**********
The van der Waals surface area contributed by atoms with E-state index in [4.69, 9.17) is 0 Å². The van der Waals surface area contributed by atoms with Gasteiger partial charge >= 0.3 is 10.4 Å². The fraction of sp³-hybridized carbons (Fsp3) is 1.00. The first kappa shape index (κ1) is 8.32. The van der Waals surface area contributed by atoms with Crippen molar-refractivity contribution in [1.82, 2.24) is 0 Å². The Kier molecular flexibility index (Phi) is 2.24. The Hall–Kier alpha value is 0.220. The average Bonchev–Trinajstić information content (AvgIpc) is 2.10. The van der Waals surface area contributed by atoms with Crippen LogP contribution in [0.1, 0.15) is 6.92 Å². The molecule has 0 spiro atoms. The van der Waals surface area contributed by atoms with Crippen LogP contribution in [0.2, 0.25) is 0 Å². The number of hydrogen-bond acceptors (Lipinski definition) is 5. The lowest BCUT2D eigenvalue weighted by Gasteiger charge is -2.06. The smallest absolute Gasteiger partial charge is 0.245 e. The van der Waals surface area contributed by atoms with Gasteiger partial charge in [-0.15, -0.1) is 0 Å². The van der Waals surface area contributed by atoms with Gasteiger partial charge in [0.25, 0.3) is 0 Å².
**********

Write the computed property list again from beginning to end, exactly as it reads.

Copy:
The van der Waals surface area contributed by atoms with E-state index in [4.69, 9.17) is 0 Å². The van der Waals surface area contributed by atoms with Gasteiger partial charge >= 0.3 is 10.4 Å². The fraction of sp³-hybridized carbons (Fsp3) is 1.00. The first kappa shape index (κ1) is 8.32. The van der Waals surface area contributed by atoms with Crippen molar-refractivity contribution in [1.82, 2.24) is 0 Å². The Kier molecular flexibility index (Phi) is 2.24. The Hall–Kier alpha value is 0.220. The average Bonchev–Trinajstić information content (AvgIpc) is 2.10. The van der Waals surface area contributed by atoms with Crippen LogP contribution in [0.1, 0.15) is 6.92 Å². The molecule has 0 spiro atoms. The van der Waals surface area contributed by atoms with Crippen LogP contribution in [0.2, 0.25) is 0 Å². The number of hydrogen-bond acceptors (Lipinski definition) is 5. The lowest BCUT2D eigenvalue weighted by Gasteiger charge is -2.06. The smallest absolute Gasteiger partial charge is 0.245 e. The van der Waals surface area contributed by atoms with Gasteiger partial charge in [-0.15, -0.1) is 0 Å². The van der Waals surface area contributed by atoms with Gasteiger partial charge in [0.25, 0.3) is 0 Å².